This review and tour stop are written by Adelina of Home Maid Simple. A copy of the book Making Manna was provided by PR by the Book.
Libby Thompson is just fourteen years old when she flees her abusive home with her newborn son, Angel. Now they must build a life for themselves on hard work and low wages, dealing with police who are sometimes helpful-but not always-and a drug dealer who is full of surprises. As Angel gets older, he begins asking questions about his family, and Libby’s tenuous peace threatens to crumble. Can a son without a father and a young woman without a past make something beautiful out of a lifetime of secrets? Making Manna explores the depths of betrayal, and the human capacity to love, flourish, and forgive in the face of heartbreaking odds.
Q&A with Author Eric Lotke
Who is your favorite author? Favorite book?
I don’t really have favorites. My tastes are diverse and changing. I enjoy biographies by Doris Kearns Goodwin and political science by Jacob Hacker.
The best novel I read lately was The Master Butchers Singing Club by Louise Erdrich. It’s copyright 2002 but the setting is America post WWI and the characters are timeless. Men We Reaped by Jesmyn Ward was a highlight of 2015 and I expect it to last a while. It’s the memoir of an African American woman in low-income America. All of the men important in her life disappear over a couple of years — shot, drugged, suicide or jailed. But somehow the police who happily patrol the neighborhood every night with searchlights can’t manage even to arrest the drunk white driver who kills her brother.
I’ve also been delighted to re-read John Green’s The Fault in Our Stars. The first time was on my daughter’s recommendation. The second time was voluntary after seeing the movie.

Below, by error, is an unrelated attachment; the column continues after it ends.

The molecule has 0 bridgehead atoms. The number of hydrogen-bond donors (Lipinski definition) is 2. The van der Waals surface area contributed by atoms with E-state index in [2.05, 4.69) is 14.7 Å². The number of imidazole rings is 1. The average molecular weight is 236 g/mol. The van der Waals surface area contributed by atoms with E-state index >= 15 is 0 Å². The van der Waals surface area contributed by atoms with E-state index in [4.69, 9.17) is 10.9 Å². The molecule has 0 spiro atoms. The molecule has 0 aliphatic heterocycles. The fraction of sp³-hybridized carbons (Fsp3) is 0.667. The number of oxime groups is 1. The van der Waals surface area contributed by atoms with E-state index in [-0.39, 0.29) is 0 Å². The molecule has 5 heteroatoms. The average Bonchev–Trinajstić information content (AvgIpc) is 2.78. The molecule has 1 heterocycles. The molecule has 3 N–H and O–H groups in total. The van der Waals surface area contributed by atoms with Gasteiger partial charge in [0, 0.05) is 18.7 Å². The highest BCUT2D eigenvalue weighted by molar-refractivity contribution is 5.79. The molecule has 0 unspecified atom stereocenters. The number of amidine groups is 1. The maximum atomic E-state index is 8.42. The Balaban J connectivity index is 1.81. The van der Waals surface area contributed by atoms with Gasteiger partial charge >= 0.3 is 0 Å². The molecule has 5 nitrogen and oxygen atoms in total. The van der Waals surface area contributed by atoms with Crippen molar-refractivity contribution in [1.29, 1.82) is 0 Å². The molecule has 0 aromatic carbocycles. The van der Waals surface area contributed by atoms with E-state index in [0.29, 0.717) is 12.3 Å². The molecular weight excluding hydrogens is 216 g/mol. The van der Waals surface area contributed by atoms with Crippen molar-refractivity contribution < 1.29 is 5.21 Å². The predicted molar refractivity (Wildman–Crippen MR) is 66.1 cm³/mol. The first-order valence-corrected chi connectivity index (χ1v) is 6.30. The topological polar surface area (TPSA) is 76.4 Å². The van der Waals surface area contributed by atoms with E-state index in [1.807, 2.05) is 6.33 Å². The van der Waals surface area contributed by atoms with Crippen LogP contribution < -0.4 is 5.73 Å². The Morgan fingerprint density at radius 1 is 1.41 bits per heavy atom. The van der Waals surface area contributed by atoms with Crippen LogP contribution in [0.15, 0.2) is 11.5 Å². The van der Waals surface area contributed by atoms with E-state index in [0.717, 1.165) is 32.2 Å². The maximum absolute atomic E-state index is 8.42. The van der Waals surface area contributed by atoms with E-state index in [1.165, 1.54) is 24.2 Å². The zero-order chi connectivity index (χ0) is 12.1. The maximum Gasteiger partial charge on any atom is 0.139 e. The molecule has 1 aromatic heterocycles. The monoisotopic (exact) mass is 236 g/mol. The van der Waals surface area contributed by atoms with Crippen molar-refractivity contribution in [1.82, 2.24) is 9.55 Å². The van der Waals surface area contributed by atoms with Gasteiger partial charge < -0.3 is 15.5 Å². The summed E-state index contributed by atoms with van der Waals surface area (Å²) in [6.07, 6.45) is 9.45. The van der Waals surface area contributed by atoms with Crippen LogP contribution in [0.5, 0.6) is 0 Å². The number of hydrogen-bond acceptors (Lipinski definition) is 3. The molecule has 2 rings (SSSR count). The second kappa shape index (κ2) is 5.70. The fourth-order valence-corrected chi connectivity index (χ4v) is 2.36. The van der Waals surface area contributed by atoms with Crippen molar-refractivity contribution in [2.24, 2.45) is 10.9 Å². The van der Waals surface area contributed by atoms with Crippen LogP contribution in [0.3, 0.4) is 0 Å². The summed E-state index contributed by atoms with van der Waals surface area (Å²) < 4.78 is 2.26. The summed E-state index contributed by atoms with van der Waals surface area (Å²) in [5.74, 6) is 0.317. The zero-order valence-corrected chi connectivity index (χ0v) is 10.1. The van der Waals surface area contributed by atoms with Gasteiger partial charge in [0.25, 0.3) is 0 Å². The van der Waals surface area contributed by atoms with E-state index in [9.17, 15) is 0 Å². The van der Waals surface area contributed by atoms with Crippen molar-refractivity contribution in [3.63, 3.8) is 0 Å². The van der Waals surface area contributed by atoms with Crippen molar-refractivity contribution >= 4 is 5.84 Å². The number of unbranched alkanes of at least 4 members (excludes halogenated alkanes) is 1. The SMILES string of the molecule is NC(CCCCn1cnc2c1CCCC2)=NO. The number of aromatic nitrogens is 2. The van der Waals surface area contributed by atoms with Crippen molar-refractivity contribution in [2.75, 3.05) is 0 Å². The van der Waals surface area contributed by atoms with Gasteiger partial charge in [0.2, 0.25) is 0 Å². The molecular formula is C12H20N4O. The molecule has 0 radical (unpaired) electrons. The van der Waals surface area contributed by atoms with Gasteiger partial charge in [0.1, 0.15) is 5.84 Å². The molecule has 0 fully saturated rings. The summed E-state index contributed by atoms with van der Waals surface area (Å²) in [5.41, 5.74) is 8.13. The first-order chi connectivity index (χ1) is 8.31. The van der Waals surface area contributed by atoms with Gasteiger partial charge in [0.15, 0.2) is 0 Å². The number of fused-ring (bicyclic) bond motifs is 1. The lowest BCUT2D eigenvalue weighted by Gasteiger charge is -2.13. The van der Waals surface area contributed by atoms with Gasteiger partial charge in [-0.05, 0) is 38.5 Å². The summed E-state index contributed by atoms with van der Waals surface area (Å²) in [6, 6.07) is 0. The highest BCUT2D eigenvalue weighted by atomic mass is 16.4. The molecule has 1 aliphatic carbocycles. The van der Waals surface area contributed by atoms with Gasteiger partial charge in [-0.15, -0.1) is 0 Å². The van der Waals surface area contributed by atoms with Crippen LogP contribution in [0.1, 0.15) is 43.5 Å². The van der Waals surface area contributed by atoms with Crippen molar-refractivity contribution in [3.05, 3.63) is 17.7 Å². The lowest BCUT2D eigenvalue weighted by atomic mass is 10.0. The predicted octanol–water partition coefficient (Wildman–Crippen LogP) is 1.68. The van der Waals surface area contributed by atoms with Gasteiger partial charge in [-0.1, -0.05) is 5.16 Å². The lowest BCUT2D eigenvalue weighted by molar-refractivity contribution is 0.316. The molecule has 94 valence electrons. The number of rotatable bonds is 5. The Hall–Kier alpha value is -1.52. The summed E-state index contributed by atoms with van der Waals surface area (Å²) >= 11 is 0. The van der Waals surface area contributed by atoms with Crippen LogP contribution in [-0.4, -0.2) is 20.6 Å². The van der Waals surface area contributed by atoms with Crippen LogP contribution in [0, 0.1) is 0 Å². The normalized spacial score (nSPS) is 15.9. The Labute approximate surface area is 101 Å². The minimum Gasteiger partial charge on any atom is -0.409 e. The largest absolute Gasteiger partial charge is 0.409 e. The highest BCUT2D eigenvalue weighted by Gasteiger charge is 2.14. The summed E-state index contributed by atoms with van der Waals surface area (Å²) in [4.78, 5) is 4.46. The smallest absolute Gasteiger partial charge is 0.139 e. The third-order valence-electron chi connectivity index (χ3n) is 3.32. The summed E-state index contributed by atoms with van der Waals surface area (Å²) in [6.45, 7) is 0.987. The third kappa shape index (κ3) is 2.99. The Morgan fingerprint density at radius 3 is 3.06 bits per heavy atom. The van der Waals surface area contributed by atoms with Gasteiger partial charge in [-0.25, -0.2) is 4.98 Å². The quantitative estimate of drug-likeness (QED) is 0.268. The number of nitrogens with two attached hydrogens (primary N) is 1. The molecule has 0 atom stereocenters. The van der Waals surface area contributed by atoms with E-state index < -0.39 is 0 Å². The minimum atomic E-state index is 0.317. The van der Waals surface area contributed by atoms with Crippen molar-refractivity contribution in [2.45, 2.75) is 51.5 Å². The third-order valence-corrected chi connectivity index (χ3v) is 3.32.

Where is your favorite place to write?
I am opportunistic in time and space. I work full time and I have two kids. I drive them to practices, lessons and activities – and have an hour or two to write while I wait. When I was lucky, I’d have a whole half-day at home on a weekend. It mattered that I wasn’t on deadline. If I needed time to figure something out or went a month without a free minute, that was okay. I always keep a notebook handy. My creativity is better than my memory.
What do you hope readers will take away from Making Manna?
First, I want readers to have a good time. Escapism is okay. You deserve a break today. You bought my book: I owe you a good time.
But I also want readers to reflect on the understory and worry about the injustice, especially in the justice system. The obvious problem is bad cops and excessive prison terms. The subtler problem is that people who need protection don’t get it, and people who’ve been hurt don’t get help. That’s a different failing of our justice system. I explore those failings and show a different way out.
I read a lot of books. It’s one of my most favorite ways to relax. There are some nights I can be found staying up all night to read because I just can’t put the book down. Making Manna was one of these. I feel the need to start out by saying, though, this book is not for children. It has very adult topics discussed. I hate to give anything away, but just a few touchy subjects you should know before picking this one up – incest and drugs are 2 of the main topics and driving forces behind Making Manna.
With that out of the way, the story itself I was riveted to. Libby’s struggle to care for her and her newborn, and eventually being thrust with another child who is more like a sister in age, is a story of self-respect, and drive to be better. For most of the book, I was trying to figure out why the title Making Manna? That is revealed closer to the end of the book, as Libby and Angel begin baking bread together. It’s the tip of the story that soon resolves every problem.
Have you ever made bread? It can be messy with kids, but one of my other favorite ways to spend an afternoon. I felt a personal connection to Libby as she taught Angel how to make bread, and told him how she used to do the same with her mom.
Take a peek inside Making Manna
One reader will win a copy of Making Manna. Open to US 18+ and ends 4/8/16.